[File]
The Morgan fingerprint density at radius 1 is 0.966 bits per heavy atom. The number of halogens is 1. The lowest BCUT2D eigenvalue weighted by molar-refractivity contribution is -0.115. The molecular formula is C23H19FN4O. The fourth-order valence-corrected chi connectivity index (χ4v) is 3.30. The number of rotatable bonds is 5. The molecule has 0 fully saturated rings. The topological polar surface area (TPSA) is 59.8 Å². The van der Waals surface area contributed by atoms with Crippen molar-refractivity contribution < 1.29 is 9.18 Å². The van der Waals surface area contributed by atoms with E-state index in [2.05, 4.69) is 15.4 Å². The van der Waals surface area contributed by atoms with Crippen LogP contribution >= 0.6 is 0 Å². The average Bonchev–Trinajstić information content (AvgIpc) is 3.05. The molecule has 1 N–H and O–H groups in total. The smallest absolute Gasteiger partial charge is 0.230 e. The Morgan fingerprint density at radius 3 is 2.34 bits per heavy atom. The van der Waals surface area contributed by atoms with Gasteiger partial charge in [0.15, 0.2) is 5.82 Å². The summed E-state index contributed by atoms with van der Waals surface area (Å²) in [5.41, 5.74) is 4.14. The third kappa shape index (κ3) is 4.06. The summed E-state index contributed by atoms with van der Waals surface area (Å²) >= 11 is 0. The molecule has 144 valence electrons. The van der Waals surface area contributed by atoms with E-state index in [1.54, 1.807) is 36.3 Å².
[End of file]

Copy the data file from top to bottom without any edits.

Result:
The Morgan fingerprint density at radius 1 is 0.966 bits per heavy atom. The number of halogens is 1. The lowest BCUT2D eigenvalue weighted by molar-refractivity contribution is -0.115. The molecular formula is C23H19FN4O. The fourth-order valence-corrected chi connectivity index (χ4v) is 3.30. The number of rotatable bonds is 5. The molecule has 0 fully saturated rings. The topological polar surface area (TPSA) is 59.8 Å². The van der Waals surface area contributed by atoms with Crippen molar-refractivity contribution < 1.29 is 9.18 Å². The van der Waals surface area contributed by atoms with E-state index in [2.05, 4.69) is 15.4 Å². The van der Waals surface area contributed by atoms with Crippen LogP contribution >= 0.6 is 0 Å². The average Bonchev–Trinajstić information content (AvgIpc) is 3.05. The molecule has 1 N–H and O–H groups in total. The smallest absolute Gasteiger partial charge is 0.230 e. The Morgan fingerprint density at radius 3 is 2.34 bits per heavy atom. The van der Waals surface area contributed by atoms with Gasteiger partial charge in [0.15, 0.2) is 5.82 Å². The summed E-state index contributed by atoms with van der Waals surface area (Å²) in [5.41, 5.74) is 4.14. The third kappa shape index (κ3) is 4.06. The summed E-state index contributed by atoms with van der Waals surface area (Å²) >= 11 is 0. The molecule has 144 valence electrons. The van der Waals surface area contributed by atoms with E-state index in [1.54, 1.807) is 36.3 Å².